The show must go on
Billy Talent is the very definition of a “band of brothers,” with a 23-year history dating back to its four members’ high school years in the Mississauga enclave of Streetsville. For any band to carry on that long through thick and thin and innumerable tour-bus flameouts and studio squabbles with its original membership intact is a truly heroic feat. It really doesn’t happen that often.
Indeed, Billy Talent’s last hometown gig, opening for Guns N’ Roses before 50,000 at the Rogers Centre on July 16, provides a convenient point of comparison: GNR splintered into ruins a dozen years into its existence and subsequently spent 15 more as an exclusive plaything for Axl Rose before Slash and Duff McKagan returned to the fold for a “reunion” tour this summer. Mercury Rev might have put it best: “Bands, those funny little plans / That never work quite right.”
Billy Talent nevertheless worked “quite right” for more than two decades, until drummer Aaron Solowoniuk who first revealed that he’d been diagnosed with multiple sclerosis in 2006 grudgingly conceded that the disease was getting the better of him and announced in a heartbreaking YouTube video in January he was taking time off the band he formed with vocalist Ben Kowalewicz, guitarist Ian D’Sa and bassist Jon Gallant under the name Pezz in 1993 to get well.
Sessions for the quartet’s fifth album, Afraid of Heights, were beginning. Jordan Hastings, known for his sturdy work behind the kit for Say Yes and beloved St. Catharines hardcore heroes Alexisonfire, was handpicked to sit in his place.
“We were getting ready to go in the studio. We had 12 or 13 songs written and ready to go,” recalls Solowoniuk, hanging with his lifelong friends in Billy Talent’s east-end rehearsal studio a couple of days before their Rogers Centre date. “I had struggled through some shows in the summer and kind of pushed through it, and then it came to a point where I was just overdoing it, man.
“At that point, I was just having some MS symptoms of, like, blurred vision as I was playing drums. But then I pulled my back and Jon had to take me to get an MRI and they said ‘Your back’s messed up’ and, at that point, I just kind of decided I needed to switch medicine, switch what I’m doing and I was like, ‘I don’t know how long it’s gonna take and I want you guys to keep moving forward.’
“So I gave Jordan a call to come in and learn the songs and record the songs, and tour with the band while I’m figuring out my health.”
Given the platinum-or-better track record established by Billy Talent’s first four albums here in Canada, that must have been a daunting challenge for Hastings to accept.
“A little bit,” he shrugs, having nonetheless learned the parts to every song on Afraid of Heights in a month and a half before recording commenced in the winter, and another 46 Billy Talent tunes since, to carry him through the international touring commitments that will keep the band busy in Australia, Japan, Europe (Billy Talent is huge in Germany), the U.K. and the U.S. through December.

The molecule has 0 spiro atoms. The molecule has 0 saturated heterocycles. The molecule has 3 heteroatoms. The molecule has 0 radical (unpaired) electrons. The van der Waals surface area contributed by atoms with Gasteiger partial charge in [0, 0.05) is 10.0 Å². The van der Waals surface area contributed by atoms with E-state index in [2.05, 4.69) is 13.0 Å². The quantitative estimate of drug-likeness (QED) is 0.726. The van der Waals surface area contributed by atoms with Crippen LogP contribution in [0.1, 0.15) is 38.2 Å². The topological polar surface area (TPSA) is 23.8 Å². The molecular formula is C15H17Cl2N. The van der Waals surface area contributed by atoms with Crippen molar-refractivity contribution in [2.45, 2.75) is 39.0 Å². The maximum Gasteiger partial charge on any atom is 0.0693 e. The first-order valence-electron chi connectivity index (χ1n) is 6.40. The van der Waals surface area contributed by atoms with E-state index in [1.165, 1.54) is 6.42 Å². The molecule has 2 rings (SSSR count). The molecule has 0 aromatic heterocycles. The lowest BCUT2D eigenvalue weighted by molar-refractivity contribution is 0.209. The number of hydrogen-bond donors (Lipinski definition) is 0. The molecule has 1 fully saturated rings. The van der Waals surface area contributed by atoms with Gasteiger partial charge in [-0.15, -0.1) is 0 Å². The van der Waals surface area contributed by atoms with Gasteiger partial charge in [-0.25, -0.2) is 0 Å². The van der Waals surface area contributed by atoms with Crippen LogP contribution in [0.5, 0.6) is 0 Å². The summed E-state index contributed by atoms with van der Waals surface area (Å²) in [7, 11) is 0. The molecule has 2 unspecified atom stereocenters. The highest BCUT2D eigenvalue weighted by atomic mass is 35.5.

“He didn’t show it at all. He’s a pro,” says D’Sa.
“He didn’t show it,” affirms Gallant, who suddenly found himself half of a brand new rhythm section heading into Afraid of Heights. “And, for me, it was 25 years playing with the same drummer because Aaron was in the band I was in before this band. Ben, as well. So it was bizarre. It was really, really strange.”
Kowalewicz is similarly blunt about the hole Solowoniuk’s sudden departure tore through Billy Talent’s family dynamic.
“It was devastating. It was the weirdest day ever,” he says. “But Jordan is a great drummer and an amazing man who was very delicate and understood the nuances of what we were going through.”
Solowoniuk, for his part, has far from left the picture. He was a perpetual presence in the studio, part spiritual adviser to Hastings and part video documentarian, during Afraid of Heights’ creation, and he’ll be hanging around in the background on as many of the tour dates as he can following the record’s July 29 release. With an eye, of course, to eventually returning to active duty.
“I’m working daily at getting back,” he says.
In the meantime, Afraid of Heights offers further confirmation if there were any doubts lingering after the oft-overlooked creative steps taken from 2003’s Billy Talent to the present that Billy Talent is a hitmaking CanCon powerhouse in it for a far longer haul than the “Try Honesty”-era doubters predicted.
Subtle synths here and there, and a proper power ballad in the form of “Rabbit Down the Hole” have crept into the mix under chief songwriter and returning producer D’Sa’s diligent supervision but, as was the case with the classic-rawk tropes of 2009’s Billy Talent III, they feel like such a natural, unforced evolution of the frantic-but-tuneful Billy Talent “sound” you almost don’t notice the ground being broken.
No, Billy Talent might not have yet added a Day for Night or a Trouble at the Henhouse to its discography, but it’s still one of the best hopes this country has for a better-than-everyone-thinks-it-is, arena-level successor to the Tragically Hip. And the band doesn’t take its position for granted.
“After the year we’ve had and the struggles we’ve had, I appreciate it more now,” says Kowalewicz. “We’ve always been very thankful and very appreciative, and it’s always been because we’ve worked really, really hard to get ourselves into this situation. But now, it’s every single day, especially when we’re onstage.
“Through the climate and all the weird turbulence that’s happened in the industry, and the way things have evolved and the way people communicate, and the way they get music and process music now, for us to be 23 years in and they still care? We’ve just been playing shows and, like, looking at people and seeing people smiling and singing and having so much fun and it’s, like: ‘This is the best. We’re so lucky.’”